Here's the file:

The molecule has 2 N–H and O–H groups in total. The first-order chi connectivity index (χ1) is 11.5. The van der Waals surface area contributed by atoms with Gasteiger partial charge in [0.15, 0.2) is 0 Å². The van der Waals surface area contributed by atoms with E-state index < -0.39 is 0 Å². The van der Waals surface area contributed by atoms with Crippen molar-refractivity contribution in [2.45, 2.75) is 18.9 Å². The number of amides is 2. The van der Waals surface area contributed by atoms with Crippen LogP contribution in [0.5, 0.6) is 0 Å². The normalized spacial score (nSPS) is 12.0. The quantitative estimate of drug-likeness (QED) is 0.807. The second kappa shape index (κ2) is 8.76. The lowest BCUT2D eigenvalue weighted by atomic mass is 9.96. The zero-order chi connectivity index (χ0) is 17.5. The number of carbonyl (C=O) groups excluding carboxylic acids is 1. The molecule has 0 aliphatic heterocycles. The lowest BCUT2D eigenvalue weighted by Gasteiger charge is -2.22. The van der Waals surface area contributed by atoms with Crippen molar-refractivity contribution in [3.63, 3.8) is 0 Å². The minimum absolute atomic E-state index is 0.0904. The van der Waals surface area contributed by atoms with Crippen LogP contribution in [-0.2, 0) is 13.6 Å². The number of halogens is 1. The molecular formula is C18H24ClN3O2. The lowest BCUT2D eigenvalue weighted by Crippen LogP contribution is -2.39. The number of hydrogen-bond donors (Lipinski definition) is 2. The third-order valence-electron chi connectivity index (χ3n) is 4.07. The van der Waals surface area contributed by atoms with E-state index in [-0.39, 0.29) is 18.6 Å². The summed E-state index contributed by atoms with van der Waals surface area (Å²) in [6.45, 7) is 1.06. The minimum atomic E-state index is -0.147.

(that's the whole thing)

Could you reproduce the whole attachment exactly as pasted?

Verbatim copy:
The molecule has 2 N–H and O–H groups in total. The first-order chi connectivity index (χ1) is 11.5. The van der Waals surface area contributed by atoms with Gasteiger partial charge in [0.15, 0.2) is 0 Å². The van der Waals surface area contributed by atoms with E-state index < -0.39 is 0 Å². The van der Waals surface area contributed by atoms with Crippen molar-refractivity contribution in [2.45, 2.75) is 18.9 Å². The number of amides is 2. The van der Waals surface area contributed by atoms with Crippen LogP contribution in [0.5, 0.6) is 0 Å². The normalized spacial score (nSPS) is 12.0. The quantitative estimate of drug-likeness (QED) is 0.807. The second kappa shape index (κ2) is 8.76. The lowest BCUT2D eigenvalue weighted by atomic mass is 9.96. The zero-order chi connectivity index (χ0) is 17.5. The number of carbonyl (C=O) groups excluding carboxylic acids is 1. The molecule has 0 aliphatic heterocycles. The lowest BCUT2D eigenvalue weighted by Gasteiger charge is -2.22. The van der Waals surface area contributed by atoms with Crippen molar-refractivity contribution in [3.63, 3.8) is 0 Å². The minimum absolute atomic E-state index is 0.0904. The van der Waals surface area contributed by atoms with Crippen LogP contribution in [-0.2, 0) is 13.6 Å². The number of halogens is 1. The molecular formula is C18H24ClN3O2. The lowest BCUT2D eigenvalue weighted by Crippen LogP contribution is -2.39. The number of hydrogen-bond donors (Lipinski definition) is 2. The third-order valence-electron chi connectivity index (χ3n) is 4.07. The van der Waals surface area contributed by atoms with E-state index in [-0.39, 0.29) is 18.6 Å². The summed E-state index contributed by atoms with van der Waals surface area (Å²) in [6.45, 7) is 1.06. The minimum atomic E-state index is -0.147.